Mouse-ear chickweed

Cerastium fontanum
Carnation family (Caryophyllaceae)

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Cerastium fontanum, also called mouse-ear chickweed, common mouse-ear, or starweed, is a species of mat-forming perennial or, rarely, annual plant. It is native to Europe but introduced elsewhere. Its identifying characteristics are tear-shaped leaves growing opposite one another in a star pattern, hairy leaves, and small white flowers. Mouse-ear chickweed typically grows to 4"-8" tall and spreads horizontally along the ground via the formation of roots wherever the stem falls over and contacts the ground.


Cerastium fontanum is a low growing plant covered with small hairs which are not sticky, that is, without glandular tips. The erect flowering stems up to 45 cm (18 in) long and leaves, opposite, up to 20 mm (0.79 in) long without stalks. It has prostrate branches which do not bear flowers. The petals are shorter than the sepals or a little longer and are deeply divided. The flowers have 10 stamens with 5 styles.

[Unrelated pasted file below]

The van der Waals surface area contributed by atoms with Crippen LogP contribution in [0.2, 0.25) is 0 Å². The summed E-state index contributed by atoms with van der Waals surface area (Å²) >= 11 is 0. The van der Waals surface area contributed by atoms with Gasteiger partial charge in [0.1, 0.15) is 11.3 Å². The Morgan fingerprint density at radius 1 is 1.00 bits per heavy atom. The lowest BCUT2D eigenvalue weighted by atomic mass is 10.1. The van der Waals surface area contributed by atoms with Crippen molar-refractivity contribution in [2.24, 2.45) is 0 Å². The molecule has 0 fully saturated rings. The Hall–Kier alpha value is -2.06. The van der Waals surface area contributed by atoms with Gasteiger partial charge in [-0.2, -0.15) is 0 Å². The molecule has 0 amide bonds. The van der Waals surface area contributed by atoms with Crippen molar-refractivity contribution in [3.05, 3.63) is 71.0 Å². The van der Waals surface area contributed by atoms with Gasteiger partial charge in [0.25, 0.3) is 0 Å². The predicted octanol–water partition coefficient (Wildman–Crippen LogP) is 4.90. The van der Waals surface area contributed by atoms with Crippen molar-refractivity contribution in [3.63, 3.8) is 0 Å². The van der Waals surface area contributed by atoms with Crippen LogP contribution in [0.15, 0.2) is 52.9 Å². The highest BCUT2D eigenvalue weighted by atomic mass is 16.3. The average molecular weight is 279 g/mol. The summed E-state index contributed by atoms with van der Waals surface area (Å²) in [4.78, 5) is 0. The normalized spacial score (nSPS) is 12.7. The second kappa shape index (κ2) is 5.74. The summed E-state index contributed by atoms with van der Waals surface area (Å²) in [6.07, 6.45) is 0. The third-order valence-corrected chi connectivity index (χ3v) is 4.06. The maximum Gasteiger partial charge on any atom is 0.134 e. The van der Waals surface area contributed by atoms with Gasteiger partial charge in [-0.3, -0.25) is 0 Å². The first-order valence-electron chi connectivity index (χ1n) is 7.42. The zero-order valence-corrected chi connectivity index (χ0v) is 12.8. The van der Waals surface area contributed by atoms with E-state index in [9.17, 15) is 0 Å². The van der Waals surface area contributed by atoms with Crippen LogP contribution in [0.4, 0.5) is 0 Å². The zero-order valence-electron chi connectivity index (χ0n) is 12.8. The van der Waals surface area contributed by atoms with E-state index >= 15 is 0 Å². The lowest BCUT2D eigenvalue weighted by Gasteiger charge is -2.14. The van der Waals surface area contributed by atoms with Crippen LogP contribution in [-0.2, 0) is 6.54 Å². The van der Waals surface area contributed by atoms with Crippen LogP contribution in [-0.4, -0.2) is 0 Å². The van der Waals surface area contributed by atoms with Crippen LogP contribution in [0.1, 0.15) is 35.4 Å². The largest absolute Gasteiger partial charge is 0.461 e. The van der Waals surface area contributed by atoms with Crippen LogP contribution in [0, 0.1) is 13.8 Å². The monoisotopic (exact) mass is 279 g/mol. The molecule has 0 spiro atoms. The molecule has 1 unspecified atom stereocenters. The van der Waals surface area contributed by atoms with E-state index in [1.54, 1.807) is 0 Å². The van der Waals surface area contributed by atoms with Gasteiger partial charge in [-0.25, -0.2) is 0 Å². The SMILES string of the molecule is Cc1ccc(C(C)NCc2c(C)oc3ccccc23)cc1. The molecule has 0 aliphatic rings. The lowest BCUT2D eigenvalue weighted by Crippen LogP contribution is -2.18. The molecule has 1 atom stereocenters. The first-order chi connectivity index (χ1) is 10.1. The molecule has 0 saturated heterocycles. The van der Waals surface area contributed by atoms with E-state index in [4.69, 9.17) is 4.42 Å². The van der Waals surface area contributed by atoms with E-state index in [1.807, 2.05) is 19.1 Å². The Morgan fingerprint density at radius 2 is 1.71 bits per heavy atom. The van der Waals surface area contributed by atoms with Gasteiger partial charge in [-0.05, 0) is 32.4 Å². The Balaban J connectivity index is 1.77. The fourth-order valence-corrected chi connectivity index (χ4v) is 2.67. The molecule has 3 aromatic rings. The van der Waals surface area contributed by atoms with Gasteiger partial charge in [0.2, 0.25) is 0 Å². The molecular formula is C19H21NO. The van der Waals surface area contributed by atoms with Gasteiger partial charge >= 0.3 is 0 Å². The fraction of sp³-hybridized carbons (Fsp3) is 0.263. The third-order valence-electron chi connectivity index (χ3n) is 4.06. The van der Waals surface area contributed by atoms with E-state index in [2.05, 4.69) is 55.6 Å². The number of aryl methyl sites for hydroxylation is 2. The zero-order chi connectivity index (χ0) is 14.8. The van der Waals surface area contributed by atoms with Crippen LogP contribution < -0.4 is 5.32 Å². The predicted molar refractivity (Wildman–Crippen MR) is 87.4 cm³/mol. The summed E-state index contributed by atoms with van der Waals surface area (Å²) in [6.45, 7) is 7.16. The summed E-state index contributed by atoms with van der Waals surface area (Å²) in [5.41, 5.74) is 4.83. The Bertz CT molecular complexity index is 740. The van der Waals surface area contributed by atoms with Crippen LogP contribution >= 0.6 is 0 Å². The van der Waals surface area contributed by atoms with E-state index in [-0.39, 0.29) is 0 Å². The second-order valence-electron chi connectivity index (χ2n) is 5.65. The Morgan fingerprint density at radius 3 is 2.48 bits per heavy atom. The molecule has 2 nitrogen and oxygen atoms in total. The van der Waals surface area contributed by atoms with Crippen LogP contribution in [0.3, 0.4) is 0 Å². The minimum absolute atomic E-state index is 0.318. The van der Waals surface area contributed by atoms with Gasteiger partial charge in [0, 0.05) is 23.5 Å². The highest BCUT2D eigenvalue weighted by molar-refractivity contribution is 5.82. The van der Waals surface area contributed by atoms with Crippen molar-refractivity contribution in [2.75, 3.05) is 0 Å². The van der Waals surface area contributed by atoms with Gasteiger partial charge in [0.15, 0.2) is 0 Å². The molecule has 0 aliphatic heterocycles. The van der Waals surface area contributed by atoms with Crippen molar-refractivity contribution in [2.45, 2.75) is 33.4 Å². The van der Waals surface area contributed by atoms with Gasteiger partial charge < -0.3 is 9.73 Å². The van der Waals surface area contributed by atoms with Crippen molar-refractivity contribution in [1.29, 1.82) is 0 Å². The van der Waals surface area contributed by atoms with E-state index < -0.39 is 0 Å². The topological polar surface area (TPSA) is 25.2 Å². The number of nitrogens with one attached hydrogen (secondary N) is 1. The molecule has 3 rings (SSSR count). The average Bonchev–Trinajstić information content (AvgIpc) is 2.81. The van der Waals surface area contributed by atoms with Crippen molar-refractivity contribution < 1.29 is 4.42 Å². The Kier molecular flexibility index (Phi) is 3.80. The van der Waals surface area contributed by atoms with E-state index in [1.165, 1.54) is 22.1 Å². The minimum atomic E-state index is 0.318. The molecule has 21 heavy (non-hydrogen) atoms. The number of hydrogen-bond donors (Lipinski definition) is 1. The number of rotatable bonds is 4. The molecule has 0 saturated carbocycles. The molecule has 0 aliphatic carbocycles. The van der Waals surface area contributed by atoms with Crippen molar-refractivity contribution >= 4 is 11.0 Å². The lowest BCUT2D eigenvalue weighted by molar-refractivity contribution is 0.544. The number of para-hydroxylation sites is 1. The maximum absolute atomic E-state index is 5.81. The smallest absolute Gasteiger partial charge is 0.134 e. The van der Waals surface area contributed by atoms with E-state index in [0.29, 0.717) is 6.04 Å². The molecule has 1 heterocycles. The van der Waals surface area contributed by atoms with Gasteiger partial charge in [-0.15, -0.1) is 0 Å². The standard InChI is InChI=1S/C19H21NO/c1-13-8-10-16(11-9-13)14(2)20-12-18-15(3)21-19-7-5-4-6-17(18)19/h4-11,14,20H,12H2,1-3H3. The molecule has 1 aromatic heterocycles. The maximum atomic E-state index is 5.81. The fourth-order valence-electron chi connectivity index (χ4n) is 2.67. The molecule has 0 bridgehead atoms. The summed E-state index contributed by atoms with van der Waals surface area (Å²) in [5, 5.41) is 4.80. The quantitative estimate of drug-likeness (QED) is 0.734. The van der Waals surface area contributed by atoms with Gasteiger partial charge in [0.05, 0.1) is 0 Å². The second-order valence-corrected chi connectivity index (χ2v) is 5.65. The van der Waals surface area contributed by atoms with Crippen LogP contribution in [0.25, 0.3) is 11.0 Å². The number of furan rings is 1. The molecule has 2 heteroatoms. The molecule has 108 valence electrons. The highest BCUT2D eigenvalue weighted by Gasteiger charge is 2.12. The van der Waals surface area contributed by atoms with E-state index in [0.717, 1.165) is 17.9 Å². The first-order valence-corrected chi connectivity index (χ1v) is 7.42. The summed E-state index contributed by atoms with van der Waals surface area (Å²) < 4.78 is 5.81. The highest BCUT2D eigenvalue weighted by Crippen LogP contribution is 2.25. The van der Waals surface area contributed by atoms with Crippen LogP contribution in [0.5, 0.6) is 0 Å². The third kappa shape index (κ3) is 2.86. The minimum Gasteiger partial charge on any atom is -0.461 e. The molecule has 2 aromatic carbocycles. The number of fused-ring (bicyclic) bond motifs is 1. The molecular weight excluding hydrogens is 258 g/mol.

It is common in grassland and along roadsides.


It is native to Europe, Greenland, the Himalayas and Japan. It has been introduced to the Falkland Islands and MacQuarie Island. It is common throughout Great Britain and Ireland.


Cerastium is derived from the Greek word for 'horned', in reference to the shape of its fruit capsule.

Fontanum means 'of fountains', 'of springs', or 'of fast-running streams'. It is a cognate with 'fountain' and 'font'.




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